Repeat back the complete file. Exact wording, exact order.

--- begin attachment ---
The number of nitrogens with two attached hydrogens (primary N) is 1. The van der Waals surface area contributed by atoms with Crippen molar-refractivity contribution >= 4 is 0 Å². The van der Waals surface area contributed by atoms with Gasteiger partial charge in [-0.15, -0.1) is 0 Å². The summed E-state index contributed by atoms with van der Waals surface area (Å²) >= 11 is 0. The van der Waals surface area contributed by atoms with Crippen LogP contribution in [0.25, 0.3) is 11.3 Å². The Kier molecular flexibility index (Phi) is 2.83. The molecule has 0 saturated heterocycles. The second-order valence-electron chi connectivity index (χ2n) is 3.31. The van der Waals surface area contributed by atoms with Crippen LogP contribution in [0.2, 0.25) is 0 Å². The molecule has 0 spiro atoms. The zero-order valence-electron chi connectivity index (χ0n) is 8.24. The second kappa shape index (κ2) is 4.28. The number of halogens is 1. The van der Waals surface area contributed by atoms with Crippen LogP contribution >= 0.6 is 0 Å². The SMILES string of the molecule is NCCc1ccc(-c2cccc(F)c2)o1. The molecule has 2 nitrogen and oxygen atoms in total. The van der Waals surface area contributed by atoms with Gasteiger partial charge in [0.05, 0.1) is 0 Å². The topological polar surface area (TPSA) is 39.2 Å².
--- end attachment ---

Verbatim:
The number of nitrogens with two attached hydrogens (primary N) is 1. The van der Waals surface area contributed by atoms with Crippen molar-refractivity contribution >= 4 is 0 Å². The van der Waals surface area contributed by atoms with Gasteiger partial charge in [-0.15, -0.1) is 0 Å². The summed E-state index contributed by atoms with van der Waals surface area (Å²) >= 11 is 0. The van der Waals surface area contributed by atoms with Crippen LogP contribution in [0.25, 0.3) is 11.3 Å². The Kier molecular flexibility index (Phi) is 2.83. The molecule has 0 saturated heterocycles. The second-order valence-electron chi connectivity index (χ2n) is 3.31. The van der Waals surface area contributed by atoms with Crippen LogP contribution in [0.2, 0.25) is 0 Å². The molecule has 0 spiro atoms. The zero-order valence-electron chi connectivity index (χ0n) is 8.24. The second kappa shape index (κ2) is 4.28. The number of halogens is 1. The van der Waals surface area contributed by atoms with Crippen LogP contribution >= 0.6 is 0 Å². The SMILES string of the molecule is NCCc1ccc(-c2cccc(F)c2)o1. The molecule has 2 nitrogen and oxygen atoms in total. The van der Waals surface area contributed by atoms with Gasteiger partial charge in [0.05, 0.1) is 0 Å². The topological polar surface area (TPSA) is 39.2 Å².